Flying the Stearman Biplane

I recently had the opportunity to fly a Stearman biplane again! Flying the Stearman is fun!

My friend Mike Hanson owns a beautifully restored 1943 Stearman biplane, based at nearby Compton, Airport, KCPM, in Compton, CA. We had a deal; he flew with me in my 1970 Cessna 150 for some required proficiency training to maintain his pilot qualifications, and in return he offered me a chance get a ride in his Stearman and fly it!

Well, flying the Stearman is SO MUCH fun!! I last flew a Stearman about 35 years ago, at a small airport in Harvard, Illinois, northwest of Chicago. It was a beautiful day here in Southern California. And, despite the Stearman’s larger size, and because of the drag of the large struts and the large frontal area of the Continental R-670-5 radial engine, it is really not that fast, either. But flying ‘open cockpit’ is fun!

To my surprise, it is light on the controls, and is easy to fly! But the view from the cockpit for maneuvering on the ground and for takeoff and landings is a challenge. Because we sit behind the engine, we can only look to either side. I sat in front, and Mike was in the rear, on the controls. We wore leather flying jackets and headsets and had an intercom so we could communicate. I was a passenger as he taxied out and did the takeoff and the landing. Once in flight, he let me fly. What fun!

Our route of flight was “straight-outta-Compton” 1000′ agl, Alondra Park, then southwest to King Harbor then wing-up southbound along the shoreline to Palos Verdes Peninsula, L.A. / Long Beach Harbors, Queen Mary, North 710 LGB transition for the overhead approach returning to Compton.

Along the way, over the Breakwater at the edge of the LA harbor, we did some ‘turns about a point’, or ‘ground reference maneuvers’, as they are called, when you maneuver down low, between 600’ and 1,000’, and try to maintain a prescribed course over the ground while correcting for the wind. That’s how student pilots learn to correct for the wind. And, when we were up higher, at about 3,000’, I did a few medium and steep banked turns (60°), and then a power off (at idle) stall or two. It was fun to practice this basic maneuvers. It was fun flying around in a big yellow biplane on a sunny afternoon! IF you are interested in getting a ride in this Stearman, their website is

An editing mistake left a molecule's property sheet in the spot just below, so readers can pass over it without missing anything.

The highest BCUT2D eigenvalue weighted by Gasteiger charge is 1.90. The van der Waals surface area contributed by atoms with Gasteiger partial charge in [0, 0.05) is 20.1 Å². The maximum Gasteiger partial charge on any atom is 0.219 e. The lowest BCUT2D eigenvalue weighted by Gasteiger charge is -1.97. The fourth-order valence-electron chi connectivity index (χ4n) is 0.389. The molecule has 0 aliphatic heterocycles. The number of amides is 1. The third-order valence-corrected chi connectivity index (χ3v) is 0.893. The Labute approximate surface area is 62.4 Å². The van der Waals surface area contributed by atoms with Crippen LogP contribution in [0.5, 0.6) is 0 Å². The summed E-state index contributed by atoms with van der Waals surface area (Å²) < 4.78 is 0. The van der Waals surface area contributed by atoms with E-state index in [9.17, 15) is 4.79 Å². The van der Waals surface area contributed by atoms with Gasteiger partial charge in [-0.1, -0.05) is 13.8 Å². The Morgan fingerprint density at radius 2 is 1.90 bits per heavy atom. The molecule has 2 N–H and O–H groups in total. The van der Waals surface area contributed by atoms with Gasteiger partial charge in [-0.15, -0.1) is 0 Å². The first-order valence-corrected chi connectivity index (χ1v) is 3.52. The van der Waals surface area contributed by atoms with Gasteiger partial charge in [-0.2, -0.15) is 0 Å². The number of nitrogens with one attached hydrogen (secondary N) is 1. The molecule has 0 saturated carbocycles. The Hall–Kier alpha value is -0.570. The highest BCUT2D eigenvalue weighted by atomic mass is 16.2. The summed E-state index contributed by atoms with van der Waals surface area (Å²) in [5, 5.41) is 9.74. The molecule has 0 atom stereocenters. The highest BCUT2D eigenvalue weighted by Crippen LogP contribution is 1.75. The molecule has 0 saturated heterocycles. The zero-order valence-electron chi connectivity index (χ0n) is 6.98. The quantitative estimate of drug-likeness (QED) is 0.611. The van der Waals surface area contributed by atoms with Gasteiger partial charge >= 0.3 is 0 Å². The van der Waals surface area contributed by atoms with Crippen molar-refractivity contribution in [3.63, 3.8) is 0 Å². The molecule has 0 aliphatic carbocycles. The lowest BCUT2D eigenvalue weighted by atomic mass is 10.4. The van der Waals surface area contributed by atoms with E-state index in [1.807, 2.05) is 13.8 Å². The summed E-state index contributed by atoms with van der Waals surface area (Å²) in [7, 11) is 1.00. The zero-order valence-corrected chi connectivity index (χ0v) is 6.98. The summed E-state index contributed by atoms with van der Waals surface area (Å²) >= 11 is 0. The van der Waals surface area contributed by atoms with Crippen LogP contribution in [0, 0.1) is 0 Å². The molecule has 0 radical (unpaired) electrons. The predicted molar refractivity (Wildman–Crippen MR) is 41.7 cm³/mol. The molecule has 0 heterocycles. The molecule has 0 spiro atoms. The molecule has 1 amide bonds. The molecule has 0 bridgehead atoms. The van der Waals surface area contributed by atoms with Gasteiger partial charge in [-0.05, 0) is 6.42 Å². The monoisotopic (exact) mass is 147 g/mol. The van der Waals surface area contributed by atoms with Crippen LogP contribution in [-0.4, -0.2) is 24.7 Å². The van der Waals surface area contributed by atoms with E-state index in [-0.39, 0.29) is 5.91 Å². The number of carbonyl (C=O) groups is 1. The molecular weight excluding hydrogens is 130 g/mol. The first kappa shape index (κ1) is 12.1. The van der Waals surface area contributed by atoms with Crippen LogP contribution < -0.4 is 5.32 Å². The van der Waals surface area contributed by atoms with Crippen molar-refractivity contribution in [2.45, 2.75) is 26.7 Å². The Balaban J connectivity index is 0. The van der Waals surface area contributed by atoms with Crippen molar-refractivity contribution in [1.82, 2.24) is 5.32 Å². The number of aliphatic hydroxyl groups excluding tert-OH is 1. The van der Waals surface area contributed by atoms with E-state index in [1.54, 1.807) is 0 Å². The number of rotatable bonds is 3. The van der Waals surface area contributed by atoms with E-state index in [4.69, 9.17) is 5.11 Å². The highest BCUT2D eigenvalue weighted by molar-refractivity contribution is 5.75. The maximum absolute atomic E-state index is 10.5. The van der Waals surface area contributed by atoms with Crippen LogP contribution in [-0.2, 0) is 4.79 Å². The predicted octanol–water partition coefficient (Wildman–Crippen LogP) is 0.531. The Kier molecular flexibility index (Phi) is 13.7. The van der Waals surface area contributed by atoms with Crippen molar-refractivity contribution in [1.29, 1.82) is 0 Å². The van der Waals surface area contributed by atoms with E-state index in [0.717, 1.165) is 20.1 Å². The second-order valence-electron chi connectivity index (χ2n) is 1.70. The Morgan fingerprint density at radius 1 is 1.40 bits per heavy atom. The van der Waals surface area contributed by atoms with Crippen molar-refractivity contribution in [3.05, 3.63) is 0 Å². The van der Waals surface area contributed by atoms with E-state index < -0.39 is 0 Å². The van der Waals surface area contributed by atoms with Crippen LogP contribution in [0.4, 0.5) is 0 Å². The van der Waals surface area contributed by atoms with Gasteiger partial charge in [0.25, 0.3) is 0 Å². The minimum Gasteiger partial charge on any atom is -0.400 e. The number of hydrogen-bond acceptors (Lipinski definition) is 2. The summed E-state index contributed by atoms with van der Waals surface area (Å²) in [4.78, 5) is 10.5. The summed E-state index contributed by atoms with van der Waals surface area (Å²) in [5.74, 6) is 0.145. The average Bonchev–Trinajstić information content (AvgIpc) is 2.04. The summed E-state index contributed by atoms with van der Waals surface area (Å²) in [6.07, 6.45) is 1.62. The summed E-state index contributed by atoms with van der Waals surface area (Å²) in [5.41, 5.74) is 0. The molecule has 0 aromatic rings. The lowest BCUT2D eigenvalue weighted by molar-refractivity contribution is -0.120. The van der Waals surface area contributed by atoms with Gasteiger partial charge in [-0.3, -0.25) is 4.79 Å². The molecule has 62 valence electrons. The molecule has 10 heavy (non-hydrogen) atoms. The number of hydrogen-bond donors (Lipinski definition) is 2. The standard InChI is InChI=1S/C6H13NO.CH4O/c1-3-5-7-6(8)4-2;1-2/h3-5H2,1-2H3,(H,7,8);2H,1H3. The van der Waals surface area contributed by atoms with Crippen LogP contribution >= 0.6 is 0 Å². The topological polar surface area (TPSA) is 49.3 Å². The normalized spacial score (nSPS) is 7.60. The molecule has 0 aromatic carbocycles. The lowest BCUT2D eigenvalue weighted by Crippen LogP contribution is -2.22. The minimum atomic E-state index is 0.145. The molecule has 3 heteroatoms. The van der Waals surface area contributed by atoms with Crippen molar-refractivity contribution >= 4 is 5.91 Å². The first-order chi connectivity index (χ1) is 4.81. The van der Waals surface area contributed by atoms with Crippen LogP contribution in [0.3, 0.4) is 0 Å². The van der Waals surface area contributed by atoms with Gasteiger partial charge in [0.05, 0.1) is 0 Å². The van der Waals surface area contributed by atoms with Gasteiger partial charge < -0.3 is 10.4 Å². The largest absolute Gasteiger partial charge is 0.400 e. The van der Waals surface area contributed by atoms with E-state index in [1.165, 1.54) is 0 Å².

Flying the Stearman is wonderful for practicing basic ‘stick ‘n rudder’ skills! Remember, the Stearman was used for primary pilot training by the US Army Air Corp (before it became the US Air Force) back in early WWII and taught 1000’s of army pilots basic flying skills. Hence the designation, PT-17, Primary Trainer.

Have you, the reader, if you are a pilot, practiced basic stick ‘n rudder skills lately? If not, get in touch with me and we can do this in the airplane you are flying. It’s so important to keep your basic flying skills sharp! Too many pilots are letting their piloting skills atrophy with more and more automation in the cockpit, as I mentioned in a recent blog.

Fly safely,


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